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An orchidopexy is a surgical procedure to correct an undescended testicle, a common problem in male newborns. The operation is usually performed on infants around the age of one whose testicles have not yet fully descended into the scrotum. Some older children, adolescents, and adults may also be candidates for orchidopexy due to congenital problems or following a traumatic injury. Orchidopexy is generally a quick, safe, outpatient procedure with a very high success rate and few risks of complications.
Until recent years, most doctors chose to wait until patients were about one year old before considering orchidopexy. The surgery involved making relatively large cuts so the testicle could be manually retrieved from the inguinal canal in the lower abdomen and fitted into the scrotum. Newer innovations in urology techniques and surgical equipment now make it easier for specialists to perform the operation earlier, typically in the three- to six-month-old range. Early intervention has proven to be a less-invasive procedure that reduces the chances of permanent damage to the testicle or surrounding nerves, blood vessels, and body tissue.
A patient is usually given a small dose of general anesthesia before surgery. Monitoring equipment is set up in the operating room to check vital signs, breathing, and brain wave activity. After detecting the precise location of the undescended testicle with ultrasounds and computerized tomography scans, the surgeon makes a small incision in the lower abdomen. An endoscopic camera is often used to help the surgeon carefully visualize the surgery without needing to make large open cuts.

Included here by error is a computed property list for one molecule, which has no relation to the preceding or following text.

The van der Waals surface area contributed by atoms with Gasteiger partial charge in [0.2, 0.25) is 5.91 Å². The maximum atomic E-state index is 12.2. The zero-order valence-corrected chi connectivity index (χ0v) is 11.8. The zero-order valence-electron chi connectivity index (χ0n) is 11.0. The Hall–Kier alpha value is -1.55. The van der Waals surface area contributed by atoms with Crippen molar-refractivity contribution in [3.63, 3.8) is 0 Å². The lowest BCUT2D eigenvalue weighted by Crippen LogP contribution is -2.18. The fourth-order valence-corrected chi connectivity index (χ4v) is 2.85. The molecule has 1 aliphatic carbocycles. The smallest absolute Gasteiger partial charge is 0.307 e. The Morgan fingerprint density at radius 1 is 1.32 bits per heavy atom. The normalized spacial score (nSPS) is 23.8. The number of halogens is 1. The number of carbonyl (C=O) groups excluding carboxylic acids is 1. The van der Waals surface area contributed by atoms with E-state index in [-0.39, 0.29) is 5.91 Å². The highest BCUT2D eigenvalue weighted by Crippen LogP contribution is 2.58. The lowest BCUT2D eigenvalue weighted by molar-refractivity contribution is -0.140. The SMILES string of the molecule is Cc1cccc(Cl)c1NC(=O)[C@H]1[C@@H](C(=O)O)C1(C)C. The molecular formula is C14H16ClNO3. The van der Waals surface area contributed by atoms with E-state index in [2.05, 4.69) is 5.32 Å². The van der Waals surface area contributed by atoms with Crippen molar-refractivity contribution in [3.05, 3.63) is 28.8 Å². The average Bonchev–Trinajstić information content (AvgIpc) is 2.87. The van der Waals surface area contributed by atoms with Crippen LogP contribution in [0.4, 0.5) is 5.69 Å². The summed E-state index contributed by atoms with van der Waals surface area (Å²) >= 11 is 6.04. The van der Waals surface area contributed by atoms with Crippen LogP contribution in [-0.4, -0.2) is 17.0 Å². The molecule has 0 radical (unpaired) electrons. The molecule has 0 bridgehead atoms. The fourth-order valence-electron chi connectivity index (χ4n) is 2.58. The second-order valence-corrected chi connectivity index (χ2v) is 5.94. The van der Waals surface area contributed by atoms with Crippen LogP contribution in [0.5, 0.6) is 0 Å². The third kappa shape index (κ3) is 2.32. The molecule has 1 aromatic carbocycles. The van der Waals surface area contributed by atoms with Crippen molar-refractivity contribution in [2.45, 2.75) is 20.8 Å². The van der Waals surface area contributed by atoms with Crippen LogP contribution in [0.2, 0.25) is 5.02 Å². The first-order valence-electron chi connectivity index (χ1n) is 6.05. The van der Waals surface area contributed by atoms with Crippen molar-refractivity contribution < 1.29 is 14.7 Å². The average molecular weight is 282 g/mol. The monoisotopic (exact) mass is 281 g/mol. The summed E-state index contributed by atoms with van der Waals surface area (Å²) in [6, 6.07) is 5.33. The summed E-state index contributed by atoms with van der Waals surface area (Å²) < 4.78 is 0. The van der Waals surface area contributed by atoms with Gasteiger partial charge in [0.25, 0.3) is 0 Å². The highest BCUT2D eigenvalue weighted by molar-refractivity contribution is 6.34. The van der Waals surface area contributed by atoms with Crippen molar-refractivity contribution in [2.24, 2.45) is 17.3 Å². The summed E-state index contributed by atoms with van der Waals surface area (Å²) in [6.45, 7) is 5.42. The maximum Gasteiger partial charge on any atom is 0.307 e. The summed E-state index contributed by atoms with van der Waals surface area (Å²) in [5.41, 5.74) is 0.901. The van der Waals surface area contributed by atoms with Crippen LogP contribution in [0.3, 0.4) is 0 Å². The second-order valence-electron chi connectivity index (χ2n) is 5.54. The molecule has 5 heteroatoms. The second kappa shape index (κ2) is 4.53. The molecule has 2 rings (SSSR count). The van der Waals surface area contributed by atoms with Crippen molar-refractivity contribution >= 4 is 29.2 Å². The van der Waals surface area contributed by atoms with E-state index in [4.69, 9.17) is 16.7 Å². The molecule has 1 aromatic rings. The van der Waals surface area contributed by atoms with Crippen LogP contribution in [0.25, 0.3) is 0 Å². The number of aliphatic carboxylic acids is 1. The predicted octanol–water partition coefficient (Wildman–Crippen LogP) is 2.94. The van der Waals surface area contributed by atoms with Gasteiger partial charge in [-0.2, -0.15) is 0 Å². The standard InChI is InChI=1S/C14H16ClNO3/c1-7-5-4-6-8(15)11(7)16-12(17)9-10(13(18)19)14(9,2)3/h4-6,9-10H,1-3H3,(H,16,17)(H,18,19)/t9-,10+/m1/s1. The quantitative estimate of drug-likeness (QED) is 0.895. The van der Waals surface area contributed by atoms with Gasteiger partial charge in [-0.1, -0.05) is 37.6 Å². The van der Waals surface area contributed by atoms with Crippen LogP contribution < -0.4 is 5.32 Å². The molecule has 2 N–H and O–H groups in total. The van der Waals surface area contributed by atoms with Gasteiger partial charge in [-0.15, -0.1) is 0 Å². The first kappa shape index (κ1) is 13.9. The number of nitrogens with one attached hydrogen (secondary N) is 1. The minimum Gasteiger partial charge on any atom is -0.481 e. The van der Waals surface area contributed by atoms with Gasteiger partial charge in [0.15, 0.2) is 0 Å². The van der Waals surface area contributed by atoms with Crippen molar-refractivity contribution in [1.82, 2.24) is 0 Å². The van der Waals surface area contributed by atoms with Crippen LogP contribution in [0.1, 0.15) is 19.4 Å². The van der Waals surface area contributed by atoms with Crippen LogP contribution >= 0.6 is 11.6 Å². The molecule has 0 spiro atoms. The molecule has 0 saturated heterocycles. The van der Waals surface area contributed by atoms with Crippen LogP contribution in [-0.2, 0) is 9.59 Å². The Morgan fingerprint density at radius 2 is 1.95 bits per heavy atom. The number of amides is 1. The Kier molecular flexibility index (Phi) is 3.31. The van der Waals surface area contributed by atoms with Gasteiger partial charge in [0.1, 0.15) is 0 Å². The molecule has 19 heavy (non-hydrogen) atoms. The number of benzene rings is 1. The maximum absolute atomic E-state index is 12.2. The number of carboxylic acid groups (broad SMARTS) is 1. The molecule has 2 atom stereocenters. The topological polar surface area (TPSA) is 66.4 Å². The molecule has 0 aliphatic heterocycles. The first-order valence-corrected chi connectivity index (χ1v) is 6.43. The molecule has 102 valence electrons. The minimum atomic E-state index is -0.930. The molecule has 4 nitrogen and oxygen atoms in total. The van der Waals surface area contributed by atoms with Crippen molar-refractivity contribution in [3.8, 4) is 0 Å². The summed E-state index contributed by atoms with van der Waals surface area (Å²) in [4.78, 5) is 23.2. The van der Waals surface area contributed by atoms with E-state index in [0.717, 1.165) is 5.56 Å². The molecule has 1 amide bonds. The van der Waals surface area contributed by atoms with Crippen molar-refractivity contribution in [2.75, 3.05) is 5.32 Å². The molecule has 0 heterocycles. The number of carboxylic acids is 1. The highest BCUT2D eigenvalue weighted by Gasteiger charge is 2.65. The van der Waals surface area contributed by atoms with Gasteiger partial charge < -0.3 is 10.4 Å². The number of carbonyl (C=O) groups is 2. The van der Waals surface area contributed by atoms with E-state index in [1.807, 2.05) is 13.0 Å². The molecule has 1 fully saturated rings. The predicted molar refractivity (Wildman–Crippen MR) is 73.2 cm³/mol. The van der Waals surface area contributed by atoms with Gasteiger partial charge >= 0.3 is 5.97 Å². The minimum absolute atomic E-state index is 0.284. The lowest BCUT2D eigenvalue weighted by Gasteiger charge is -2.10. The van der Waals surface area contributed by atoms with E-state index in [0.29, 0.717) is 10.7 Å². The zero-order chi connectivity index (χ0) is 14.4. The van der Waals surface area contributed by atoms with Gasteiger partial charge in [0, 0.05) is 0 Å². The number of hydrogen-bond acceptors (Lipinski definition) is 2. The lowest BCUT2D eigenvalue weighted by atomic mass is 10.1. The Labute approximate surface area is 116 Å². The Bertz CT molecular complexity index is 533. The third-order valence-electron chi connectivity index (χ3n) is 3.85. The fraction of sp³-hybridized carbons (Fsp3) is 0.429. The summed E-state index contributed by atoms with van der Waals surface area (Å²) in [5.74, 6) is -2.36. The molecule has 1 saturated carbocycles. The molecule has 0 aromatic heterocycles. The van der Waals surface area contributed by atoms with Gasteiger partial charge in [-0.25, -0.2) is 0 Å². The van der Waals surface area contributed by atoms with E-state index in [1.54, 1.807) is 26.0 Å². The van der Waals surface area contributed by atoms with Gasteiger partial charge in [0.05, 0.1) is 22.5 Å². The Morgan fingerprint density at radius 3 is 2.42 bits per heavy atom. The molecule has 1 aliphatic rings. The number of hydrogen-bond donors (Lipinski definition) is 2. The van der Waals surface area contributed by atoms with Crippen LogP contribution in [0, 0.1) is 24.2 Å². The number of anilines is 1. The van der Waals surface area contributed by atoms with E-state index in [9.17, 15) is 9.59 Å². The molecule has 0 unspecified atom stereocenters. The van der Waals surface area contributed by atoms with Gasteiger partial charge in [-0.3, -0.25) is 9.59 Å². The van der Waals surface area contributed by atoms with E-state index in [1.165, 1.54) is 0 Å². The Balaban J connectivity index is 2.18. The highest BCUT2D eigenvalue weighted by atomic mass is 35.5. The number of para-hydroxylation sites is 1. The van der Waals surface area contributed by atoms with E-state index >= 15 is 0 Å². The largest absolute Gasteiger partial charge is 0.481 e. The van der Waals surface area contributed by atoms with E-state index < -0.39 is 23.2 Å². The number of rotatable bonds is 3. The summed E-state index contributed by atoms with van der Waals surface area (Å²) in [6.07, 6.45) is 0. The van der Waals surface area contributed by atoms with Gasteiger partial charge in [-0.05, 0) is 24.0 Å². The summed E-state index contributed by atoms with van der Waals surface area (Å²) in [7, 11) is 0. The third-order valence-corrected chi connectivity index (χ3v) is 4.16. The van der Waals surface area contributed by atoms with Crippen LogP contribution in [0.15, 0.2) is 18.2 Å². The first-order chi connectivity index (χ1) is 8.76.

With the aid of the endoscope, the surgeon locates the spermatic cord and untwists or frees it as necessary from surrounding structures. He or she then carefully manipulates the testicle downward. Another small incision is usually made at the base of the scrotum to help guide the testicle into place from the bottom. In order to prevent the testicle from retracting back into the inguinal canal, several small, dissolvable stitches are used to suture it to the scrotal wall.
Orchidopexy can usually be completed in less than an hour, after which the patient is brought to a recovery room until the anesthesia wears off. The surgeon may decide to keep the patient in the hospital overnight to monitor recovery and make sure complications do not arise. Most infants are able to go home with their parents the following day with instructions on dressing the surgical scars and limiting physical activity for four to six weeks. Follow-up visits with a pediatrician are common to ensure the procedure was successful. The majority of babies who undergo surgery are able to mature at a normal rate and not experience reproductive problems in the future.
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